My life was radically changed. It wasn’t overnight. My vocabulary gradually cleared, so that I didn’t have to manually filter the words I spoke in public. I had peace in my life without drugs. Reading the Bible helped me realize the standards God required were easy. Jesus himself said it “Love God with your whole heart and soul and mind, and love your neighbor as yourself.” (Matthew 22:37-39 NLT) Not easy if you hang on to your selfishness, but attainable if you abandon yourself to Him. The cool thing about God, it wasn’t a race to fix me, just one small thing at a time. The “fixes” are all about truth, wisdom, patience, kindness, self-control. They’re not repulsive.

Now, finally, the punchline. What is keeping you from looking for the God of the Bible? He’s real. He cares. He’s gotten a bad rap from some. Those of us that follow Him are pretty lousy followers sometimes. Take some courage from that though, He doesn’t hold grudges, He’s always willing to accept an apology or a wayward child. The Bible is full of stories of normal people with normal struggles, and they are still called friends of God.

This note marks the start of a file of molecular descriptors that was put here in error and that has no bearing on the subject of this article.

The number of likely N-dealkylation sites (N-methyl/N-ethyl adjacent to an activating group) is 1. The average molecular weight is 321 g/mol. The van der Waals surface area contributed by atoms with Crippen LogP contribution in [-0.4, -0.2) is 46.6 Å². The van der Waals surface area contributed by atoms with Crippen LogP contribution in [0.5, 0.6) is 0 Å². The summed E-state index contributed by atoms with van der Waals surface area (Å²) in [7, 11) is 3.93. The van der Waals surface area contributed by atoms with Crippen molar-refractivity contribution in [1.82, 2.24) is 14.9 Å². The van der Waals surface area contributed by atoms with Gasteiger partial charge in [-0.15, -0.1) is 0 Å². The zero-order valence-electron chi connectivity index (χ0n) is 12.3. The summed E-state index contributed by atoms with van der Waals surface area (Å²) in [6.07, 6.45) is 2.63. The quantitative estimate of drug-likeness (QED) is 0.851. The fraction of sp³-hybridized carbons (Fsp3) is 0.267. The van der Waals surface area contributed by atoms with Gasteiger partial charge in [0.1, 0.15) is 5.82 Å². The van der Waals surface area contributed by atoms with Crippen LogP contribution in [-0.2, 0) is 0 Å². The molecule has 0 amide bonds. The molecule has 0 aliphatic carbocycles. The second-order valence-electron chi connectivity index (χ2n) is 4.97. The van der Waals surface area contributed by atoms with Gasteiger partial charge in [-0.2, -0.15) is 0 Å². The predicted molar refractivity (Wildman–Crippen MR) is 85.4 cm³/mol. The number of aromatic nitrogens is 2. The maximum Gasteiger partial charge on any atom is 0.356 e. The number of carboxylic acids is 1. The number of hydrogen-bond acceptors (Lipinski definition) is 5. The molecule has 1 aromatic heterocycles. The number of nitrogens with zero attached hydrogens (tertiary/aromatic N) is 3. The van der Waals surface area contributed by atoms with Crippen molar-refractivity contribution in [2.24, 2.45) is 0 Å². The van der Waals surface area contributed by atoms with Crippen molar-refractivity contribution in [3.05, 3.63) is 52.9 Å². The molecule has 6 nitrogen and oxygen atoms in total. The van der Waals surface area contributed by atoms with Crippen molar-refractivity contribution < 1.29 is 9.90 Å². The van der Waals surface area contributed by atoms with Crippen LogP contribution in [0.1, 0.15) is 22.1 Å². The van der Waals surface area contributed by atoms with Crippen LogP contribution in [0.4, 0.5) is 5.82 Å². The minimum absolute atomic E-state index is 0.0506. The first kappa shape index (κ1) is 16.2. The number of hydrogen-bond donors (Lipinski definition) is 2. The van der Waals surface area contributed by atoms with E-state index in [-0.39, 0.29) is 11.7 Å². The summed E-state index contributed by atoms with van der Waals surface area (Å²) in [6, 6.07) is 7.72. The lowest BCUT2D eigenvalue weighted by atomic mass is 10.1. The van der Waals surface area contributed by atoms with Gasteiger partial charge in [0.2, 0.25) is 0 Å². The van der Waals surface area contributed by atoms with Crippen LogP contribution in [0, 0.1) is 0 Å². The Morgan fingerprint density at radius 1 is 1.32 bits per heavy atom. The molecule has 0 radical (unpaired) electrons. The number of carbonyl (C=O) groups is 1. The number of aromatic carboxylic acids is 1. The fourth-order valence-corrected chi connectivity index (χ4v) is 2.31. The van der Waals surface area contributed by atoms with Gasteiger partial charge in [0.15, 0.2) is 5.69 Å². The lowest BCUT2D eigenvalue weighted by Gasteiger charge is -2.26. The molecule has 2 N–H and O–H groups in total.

John 3:16-17 “For this is how God loved the world: He gave his one and only Son, so that everyone who believes in him will not perish but have eternal life. God sent his Son into the world not to judge the world, but to save the world through him.

The Hound of Heaven

I fled Him, down the nights and down the days; francis-thompson-254x300

I fled Him, down the arches of the years;

I fled Him, down the labyrinthine ways

Of my own mind…

Francis Thompson, The Hound of Heaven

Francis Thompson was a young man in search of himself. His family wanted him to be successful. (Who doesn’t want that for our kids?) He himself wanted the same. More than that, he wanted to earn a look of pride from his father, his mother. But steady work, a wife and family were not in his cards.